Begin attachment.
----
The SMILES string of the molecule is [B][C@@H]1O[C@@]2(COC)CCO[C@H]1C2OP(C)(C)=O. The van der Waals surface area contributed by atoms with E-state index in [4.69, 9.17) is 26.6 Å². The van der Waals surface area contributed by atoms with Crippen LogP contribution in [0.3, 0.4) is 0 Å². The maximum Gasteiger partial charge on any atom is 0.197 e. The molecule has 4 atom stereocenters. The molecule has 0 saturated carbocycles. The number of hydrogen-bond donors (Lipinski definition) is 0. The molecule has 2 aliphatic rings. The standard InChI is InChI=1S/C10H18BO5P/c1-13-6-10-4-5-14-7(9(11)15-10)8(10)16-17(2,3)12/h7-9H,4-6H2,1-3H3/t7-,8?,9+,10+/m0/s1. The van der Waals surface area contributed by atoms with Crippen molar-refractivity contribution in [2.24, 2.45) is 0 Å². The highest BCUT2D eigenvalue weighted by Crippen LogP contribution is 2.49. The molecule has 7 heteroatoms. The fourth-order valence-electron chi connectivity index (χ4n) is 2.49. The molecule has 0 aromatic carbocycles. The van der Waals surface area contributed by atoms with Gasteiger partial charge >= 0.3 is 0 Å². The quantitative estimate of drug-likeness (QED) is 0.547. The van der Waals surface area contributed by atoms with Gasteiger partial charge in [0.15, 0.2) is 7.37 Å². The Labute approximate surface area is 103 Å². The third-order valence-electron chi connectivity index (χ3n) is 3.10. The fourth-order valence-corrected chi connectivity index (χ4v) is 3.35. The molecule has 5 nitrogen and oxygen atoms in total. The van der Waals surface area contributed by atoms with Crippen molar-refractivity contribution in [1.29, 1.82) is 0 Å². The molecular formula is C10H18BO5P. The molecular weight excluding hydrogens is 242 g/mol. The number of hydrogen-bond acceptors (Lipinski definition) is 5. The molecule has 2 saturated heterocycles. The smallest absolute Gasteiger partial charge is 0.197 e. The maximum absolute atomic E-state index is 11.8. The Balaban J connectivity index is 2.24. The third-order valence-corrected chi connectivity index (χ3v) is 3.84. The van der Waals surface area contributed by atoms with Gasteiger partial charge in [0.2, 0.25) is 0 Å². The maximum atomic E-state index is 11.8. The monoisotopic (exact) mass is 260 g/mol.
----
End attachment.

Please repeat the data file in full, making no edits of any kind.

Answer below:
The SMILES string of the molecule is [B][C@@H]1O[C@@]2(COC)CCO[C@H]1C2OP(C)(C)=O. The van der Waals surface area contributed by atoms with E-state index in [4.69, 9.17) is 26.6 Å². The van der Waals surface area contributed by atoms with Crippen LogP contribution in [0.3, 0.4) is 0 Å². The maximum Gasteiger partial charge on any atom is 0.197 e. The molecule has 4 atom stereocenters. The molecule has 0 saturated carbocycles. The number of hydrogen-bond donors (Lipinski definition) is 0. The molecule has 2 aliphatic rings. The standard InChI is InChI=1S/C10H18BO5P/c1-13-6-10-4-5-14-7(9(11)15-10)8(10)16-17(2,3)12/h7-9H,4-6H2,1-3H3/t7-,8?,9+,10+/m0/s1. The van der Waals surface area contributed by atoms with Crippen molar-refractivity contribution in [2.24, 2.45) is 0 Å². The highest BCUT2D eigenvalue weighted by Crippen LogP contribution is 2.49. The molecule has 7 heteroatoms. The fourth-order valence-electron chi connectivity index (χ4n) is 2.49. The molecule has 0 aromatic carbocycles. The van der Waals surface area contributed by atoms with Gasteiger partial charge >= 0.3 is 0 Å². The quantitative estimate of drug-likeness (QED) is 0.547. The van der Waals surface area contributed by atoms with Gasteiger partial charge in [0.15, 0.2) is 7.37 Å². The Labute approximate surface area is 103 Å². The third-order valence-electron chi connectivity index (χ3n) is 3.10. The fourth-order valence-corrected chi connectivity index (χ4v) is 3.35. The molecule has 5 nitrogen and oxygen atoms in total. The van der Waals surface area contributed by atoms with Crippen molar-refractivity contribution in [1.29, 1.82) is 0 Å². The molecular formula is C10H18BO5P. The molecular weight excluding hydrogens is 242 g/mol. The number of hydrogen-bond acceptors (Lipinski definition) is 5. The molecule has 2 saturated heterocycles. The smallest absolute Gasteiger partial charge is 0.197 e. The maximum absolute atomic E-state index is 11.8. The Balaban J connectivity index is 2.24. The third-order valence-corrected chi connectivity index (χ3v) is 3.84. The van der Waals surface area contributed by atoms with Gasteiger partial charge in [0.2, 0.25) is 0 Å². The maximum atomic E-state index is 11.8. The monoisotopic (exact) mass is 260 g/mol.